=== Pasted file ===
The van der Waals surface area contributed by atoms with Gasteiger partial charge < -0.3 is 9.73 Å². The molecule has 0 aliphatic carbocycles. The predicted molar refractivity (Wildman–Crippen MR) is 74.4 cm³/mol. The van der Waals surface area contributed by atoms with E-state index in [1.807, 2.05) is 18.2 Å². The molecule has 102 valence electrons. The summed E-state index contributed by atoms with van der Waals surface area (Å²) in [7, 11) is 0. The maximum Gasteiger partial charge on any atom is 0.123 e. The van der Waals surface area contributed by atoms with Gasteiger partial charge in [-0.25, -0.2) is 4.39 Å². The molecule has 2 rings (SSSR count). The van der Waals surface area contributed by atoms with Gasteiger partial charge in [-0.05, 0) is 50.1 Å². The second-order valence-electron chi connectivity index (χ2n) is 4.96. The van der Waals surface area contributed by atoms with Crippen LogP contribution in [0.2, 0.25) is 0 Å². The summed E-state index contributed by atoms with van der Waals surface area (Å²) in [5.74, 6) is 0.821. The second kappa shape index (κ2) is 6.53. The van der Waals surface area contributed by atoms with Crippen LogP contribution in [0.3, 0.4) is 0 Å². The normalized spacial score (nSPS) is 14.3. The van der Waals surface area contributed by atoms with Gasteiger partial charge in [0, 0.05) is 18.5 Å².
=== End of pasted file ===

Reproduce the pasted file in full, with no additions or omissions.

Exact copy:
The van der Waals surface area contributed by atoms with Gasteiger partial charge < -0.3 is 9.73 Å². The molecule has 0 aliphatic carbocycles. The predicted molar refractivity (Wildman–Crippen MR) is 74.4 cm³/mol. The van der Waals surface area contributed by atoms with E-state index in [1.807, 2.05) is 18.2 Å². The molecule has 102 valence electrons. The summed E-state index contributed by atoms with van der Waals surface area (Å²) in [7, 11) is 0. The maximum Gasteiger partial charge on any atom is 0.123 e. The van der Waals surface area contributed by atoms with Gasteiger partial charge in [-0.25, -0.2) is 4.39 Å². The molecule has 2 rings (SSSR count). The van der Waals surface area contributed by atoms with Gasteiger partial charge in [-0.05, 0) is 50.1 Å². The second-order valence-electron chi connectivity index (χ2n) is 4.96. The van der Waals surface area contributed by atoms with Crippen LogP contribution in [0.2, 0.25) is 0 Å². The summed E-state index contributed by atoms with van der Waals surface area (Å²) in [5.74, 6) is 0.821. The second kappa shape index (κ2) is 6.53. The van der Waals surface area contributed by atoms with Crippen LogP contribution in [0.3, 0.4) is 0 Å². The normalized spacial score (nSPS) is 14.3. The van der Waals surface area contributed by atoms with Gasteiger partial charge in [0, 0.05) is 18.5 Å².